ISRAEL IS currently experiencing a political upheaval. There are several political issues to consider surrounding the current legal reforms. Proponents of these reforms hope to bring the judiciary system more in line with their values and their culture. Believing that the judicial system in the past discriminated against religious, national and conservative values, they see these reforms as reversing that trend and restoring judicial balance. 

These reforms, though, are being adopted unilaterally, without broad public approval. Perhaps these policies reflect the interests of the majority of the electorate, but even then, only by a slim margin. Unilateral imposition of unpopular policies can backfire in the long run. For policies to endure, they must be viewed as a national consensus rather than coerced legislation. 

Additionally, one-sided legislation can fray our national unity. Fortunately, Israeli society still enjoys a unifying narrative that unites most of its citizens, regardless of religious, ethnic and socio-demographic background. Most Israelis believe they are living a shared story: We have returned after 2,000 years of wandering to resettle our ancient homeland. We face broad and hostile opposition but share a common belief in our rights to our homeland and to our peoplehood. 

As our politics become more fractious, this narrative is in danger of unraveling. Many Western countries have suffered rapid cultural and social decline precisely because they have lost a common narrative. The great 20th-century battles against nazism and communism provided a common narrative for the West; but once these threats were neutralized, Western civilization lost its narrative and is still struggling to regain it. 

To make matters worse, multiculturalism has scrubbed cultural, racial and religious identities, and without these rallying points, humanity feels lost. Without a unifying narrative, we suffer a crisis of identity. We live alone and don’t belong to any larger community. We live in the loneliness of “unbelonging.”

Radical politics polarizes society, imperiling this national narrative. Sadly, many Israelis are becoming disenfranchised with our shared historical project. In the long run, national unity is our greatest military, social and economic asset. There are many purely political reasons to question the wisdom of this political blitzkrieg. 

FOR RELIGIOUS Jews, however, aside from purely political considerations, there is an additional factor to consider when launching one-sided reforms. Unilaterally imposed legislation is politics without compassion. Too much passion and not enough compassion is unhealthy even in the political arena.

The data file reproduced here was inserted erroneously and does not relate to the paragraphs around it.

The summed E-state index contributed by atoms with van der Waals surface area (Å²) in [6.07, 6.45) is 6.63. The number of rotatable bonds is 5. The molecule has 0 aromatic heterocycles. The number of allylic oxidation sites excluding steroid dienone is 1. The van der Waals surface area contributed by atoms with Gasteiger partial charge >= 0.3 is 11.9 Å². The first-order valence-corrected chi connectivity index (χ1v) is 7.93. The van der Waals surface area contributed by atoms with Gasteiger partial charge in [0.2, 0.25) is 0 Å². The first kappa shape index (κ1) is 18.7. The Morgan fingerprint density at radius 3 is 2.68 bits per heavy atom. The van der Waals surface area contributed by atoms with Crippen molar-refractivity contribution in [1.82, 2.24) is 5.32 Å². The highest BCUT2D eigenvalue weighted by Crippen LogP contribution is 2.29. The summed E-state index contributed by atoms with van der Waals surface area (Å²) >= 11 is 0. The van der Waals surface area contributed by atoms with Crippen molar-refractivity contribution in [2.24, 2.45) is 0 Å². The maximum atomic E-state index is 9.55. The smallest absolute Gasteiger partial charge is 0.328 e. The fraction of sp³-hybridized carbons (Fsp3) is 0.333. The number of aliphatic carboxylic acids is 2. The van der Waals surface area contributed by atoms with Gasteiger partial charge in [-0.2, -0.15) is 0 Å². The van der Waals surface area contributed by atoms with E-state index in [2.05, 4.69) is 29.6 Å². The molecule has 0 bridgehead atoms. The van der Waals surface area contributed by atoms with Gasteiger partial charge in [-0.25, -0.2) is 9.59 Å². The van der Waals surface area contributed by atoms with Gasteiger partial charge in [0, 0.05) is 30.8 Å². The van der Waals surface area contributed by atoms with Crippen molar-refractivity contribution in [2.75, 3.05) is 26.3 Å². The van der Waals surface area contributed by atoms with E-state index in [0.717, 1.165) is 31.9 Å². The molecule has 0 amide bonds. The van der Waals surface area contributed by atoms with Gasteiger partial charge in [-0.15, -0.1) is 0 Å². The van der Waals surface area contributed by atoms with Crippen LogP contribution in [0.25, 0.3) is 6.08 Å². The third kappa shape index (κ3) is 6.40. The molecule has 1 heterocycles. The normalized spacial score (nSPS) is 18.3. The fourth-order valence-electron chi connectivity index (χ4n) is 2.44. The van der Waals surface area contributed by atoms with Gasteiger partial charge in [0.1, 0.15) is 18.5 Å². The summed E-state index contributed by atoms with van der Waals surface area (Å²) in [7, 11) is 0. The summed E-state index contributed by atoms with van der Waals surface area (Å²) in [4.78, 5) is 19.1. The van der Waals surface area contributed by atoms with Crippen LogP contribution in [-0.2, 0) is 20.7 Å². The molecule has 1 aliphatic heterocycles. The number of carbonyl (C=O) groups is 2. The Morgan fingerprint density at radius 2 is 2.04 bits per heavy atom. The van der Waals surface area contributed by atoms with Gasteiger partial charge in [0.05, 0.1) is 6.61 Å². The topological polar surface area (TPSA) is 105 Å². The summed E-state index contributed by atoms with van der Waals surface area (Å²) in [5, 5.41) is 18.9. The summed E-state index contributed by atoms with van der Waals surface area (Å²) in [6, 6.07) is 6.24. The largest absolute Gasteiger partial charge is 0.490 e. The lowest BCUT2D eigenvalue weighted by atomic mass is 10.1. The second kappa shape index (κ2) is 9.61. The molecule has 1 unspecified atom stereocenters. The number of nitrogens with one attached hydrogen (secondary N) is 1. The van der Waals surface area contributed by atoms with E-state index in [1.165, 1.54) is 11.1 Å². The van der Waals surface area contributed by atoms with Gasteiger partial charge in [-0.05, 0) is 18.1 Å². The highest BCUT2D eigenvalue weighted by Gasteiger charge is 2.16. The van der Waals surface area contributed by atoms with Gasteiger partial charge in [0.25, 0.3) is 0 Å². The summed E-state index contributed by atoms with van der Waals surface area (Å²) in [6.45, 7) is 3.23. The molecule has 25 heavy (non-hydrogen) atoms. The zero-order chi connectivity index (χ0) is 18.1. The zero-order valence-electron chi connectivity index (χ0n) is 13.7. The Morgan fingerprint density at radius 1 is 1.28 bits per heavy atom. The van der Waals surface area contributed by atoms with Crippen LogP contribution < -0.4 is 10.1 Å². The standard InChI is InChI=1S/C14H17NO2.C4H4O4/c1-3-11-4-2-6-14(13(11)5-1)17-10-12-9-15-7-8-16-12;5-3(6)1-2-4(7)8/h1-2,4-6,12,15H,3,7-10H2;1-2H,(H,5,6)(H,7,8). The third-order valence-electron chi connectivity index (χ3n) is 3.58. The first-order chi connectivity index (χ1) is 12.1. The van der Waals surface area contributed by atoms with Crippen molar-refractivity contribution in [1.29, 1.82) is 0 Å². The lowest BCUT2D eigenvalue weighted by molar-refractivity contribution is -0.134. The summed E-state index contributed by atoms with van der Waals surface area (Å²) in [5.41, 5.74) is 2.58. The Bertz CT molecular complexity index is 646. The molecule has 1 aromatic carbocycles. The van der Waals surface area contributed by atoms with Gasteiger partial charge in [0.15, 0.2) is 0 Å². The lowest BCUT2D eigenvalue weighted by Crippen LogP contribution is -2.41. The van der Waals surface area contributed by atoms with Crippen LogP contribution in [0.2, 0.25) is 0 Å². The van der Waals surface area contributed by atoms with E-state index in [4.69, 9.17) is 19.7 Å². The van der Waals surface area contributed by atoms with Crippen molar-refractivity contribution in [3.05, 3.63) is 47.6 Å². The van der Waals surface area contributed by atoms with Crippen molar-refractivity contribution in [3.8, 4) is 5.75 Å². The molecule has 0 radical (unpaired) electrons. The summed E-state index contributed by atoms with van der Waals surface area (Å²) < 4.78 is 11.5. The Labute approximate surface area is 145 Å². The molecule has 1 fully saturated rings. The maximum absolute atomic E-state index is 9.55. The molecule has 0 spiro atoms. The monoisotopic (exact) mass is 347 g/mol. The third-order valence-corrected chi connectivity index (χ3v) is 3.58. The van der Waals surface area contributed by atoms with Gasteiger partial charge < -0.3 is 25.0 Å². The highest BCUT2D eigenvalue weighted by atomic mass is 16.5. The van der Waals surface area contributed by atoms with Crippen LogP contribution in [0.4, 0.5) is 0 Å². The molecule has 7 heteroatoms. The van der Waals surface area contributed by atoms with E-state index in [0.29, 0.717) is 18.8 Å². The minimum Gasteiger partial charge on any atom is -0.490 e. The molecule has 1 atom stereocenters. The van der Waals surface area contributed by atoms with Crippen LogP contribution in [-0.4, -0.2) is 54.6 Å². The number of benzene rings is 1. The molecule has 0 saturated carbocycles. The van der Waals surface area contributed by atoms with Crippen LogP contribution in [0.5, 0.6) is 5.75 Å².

Religious people are very passionate about their state. Orthodox Jews care about their religious environment, kashrut, marriage, Shabbat observance and Torah education. Additionally, many religious Jews are concerned about the religious spirit and tone of the public domain: religious life in the army, public Shabbat recognition, hametz regulation on Passover, and conversion protocols, to name a few. We harbor grand religious expectations and passionate hopes for our long-awaited state. 

However, our passion to religiously shape our state through unilateral legislation is alienating large segments of our population. Forcefully imposing policies that elicit such harsh opposition isn’t compassionate politics. 

Many would argue that a pure democracy should not be driven by compassion but by hard and emotionless policy decisions. Emotions and compassion have no place in political democracies. But that is exactly the point: Israel is not meant to be a pure and unfeeling democracy but an ingathering of our people to their homeland, framed upon the principles of democracy. 

We haven’t returned to Israel to construct a pure democracy but to rebuild our people and restructure ourselves as a large family of Jews. Families are built upon compassion for every member and not just for those who agree with the views of the head of the household. It is unfortunate and ironic that religious Jews are quickly losing sight of this sense of family and aren’t conducting the politics of compassion. 

In our modern family-state called Israel, compassion for all members of the family must be evaluated alongside our passion for a state infused with religious values. Passion and compassion must walk hand in hand in the modern State of Israel. ■

The writer is a rabbi at Yeshivat Har Etzion/Gush, a hesder yeshiva. He has smicha and a BA in computer science from Yeshiva University, as well as an MA in English literature from the City University of New York.